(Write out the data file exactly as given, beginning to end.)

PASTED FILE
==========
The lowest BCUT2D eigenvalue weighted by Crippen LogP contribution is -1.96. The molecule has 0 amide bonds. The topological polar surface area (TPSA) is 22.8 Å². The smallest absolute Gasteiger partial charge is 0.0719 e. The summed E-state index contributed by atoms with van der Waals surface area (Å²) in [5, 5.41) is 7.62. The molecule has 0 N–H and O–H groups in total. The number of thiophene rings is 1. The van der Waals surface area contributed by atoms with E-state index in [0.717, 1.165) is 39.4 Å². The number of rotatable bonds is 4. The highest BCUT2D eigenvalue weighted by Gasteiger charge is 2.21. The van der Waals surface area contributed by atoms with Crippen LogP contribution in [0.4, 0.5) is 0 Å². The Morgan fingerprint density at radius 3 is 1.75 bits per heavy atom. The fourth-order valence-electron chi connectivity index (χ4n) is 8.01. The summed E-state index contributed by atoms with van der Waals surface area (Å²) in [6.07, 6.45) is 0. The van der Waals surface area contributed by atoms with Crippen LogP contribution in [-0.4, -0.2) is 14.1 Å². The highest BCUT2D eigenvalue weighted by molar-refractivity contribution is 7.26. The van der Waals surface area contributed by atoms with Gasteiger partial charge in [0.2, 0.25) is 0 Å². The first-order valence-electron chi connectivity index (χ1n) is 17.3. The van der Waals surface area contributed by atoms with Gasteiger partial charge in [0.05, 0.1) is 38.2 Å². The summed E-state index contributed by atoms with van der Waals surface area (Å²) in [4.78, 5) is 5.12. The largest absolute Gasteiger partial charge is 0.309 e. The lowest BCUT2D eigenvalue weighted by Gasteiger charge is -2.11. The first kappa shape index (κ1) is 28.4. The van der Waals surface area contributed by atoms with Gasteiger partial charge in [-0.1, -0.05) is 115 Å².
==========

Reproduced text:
The lowest BCUT2D eigenvalue weighted by Crippen LogP contribution is -1.96. The molecule has 0 amide bonds. The topological polar surface area (TPSA) is 22.8 Å². The smallest absolute Gasteiger partial charge is 0.0719 e. The summed E-state index contributed by atoms with van der Waals surface area (Å²) in [5, 5.41) is 7.62. The molecule has 0 N–H and O–H groups in total. The number of thiophene rings is 1. The van der Waals surface area contributed by atoms with E-state index in [0.717, 1.165) is 39.4 Å². The number of rotatable bonds is 4. The highest BCUT2D eigenvalue weighted by Gasteiger charge is 2.21. The van der Waals surface area contributed by atoms with Crippen LogP contribution in [0.4, 0.5) is 0 Å². The Morgan fingerprint density at radius 3 is 1.75 bits per heavy atom. The fourth-order valence-electron chi connectivity index (χ4n) is 8.01. The summed E-state index contributed by atoms with van der Waals surface area (Å²) in [6.07, 6.45) is 0. The van der Waals surface area contributed by atoms with Crippen LogP contribution in [-0.4, -0.2) is 14.1 Å². The highest BCUT2D eigenvalue weighted by molar-refractivity contribution is 7.26. The van der Waals surface area contributed by atoms with Gasteiger partial charge in [0.2, 0.25) is 0 Å². The first-order valence-electron chi connectivity index (χ1n) is 17.3. The van der Waals surface area contributed by atoms with Gasteiger partial charge in [0.05, 0.1) is 38.2 Å². The summed E-state index contributed by atoms with van der Waals surface area (Å²) in [4.78, 5) is 5.12. The largest absolute Gasteiger partial charge is 0.309 e. The lowest BCUT2D eigenvalue weighted by Gasteiger charge is -2.11. The first kappa shape index (κ1) is 28.4. The van der Waals surface area contributed by atoms with Gasteiger partial charge in [-0.1, -0.05) is 115 Å².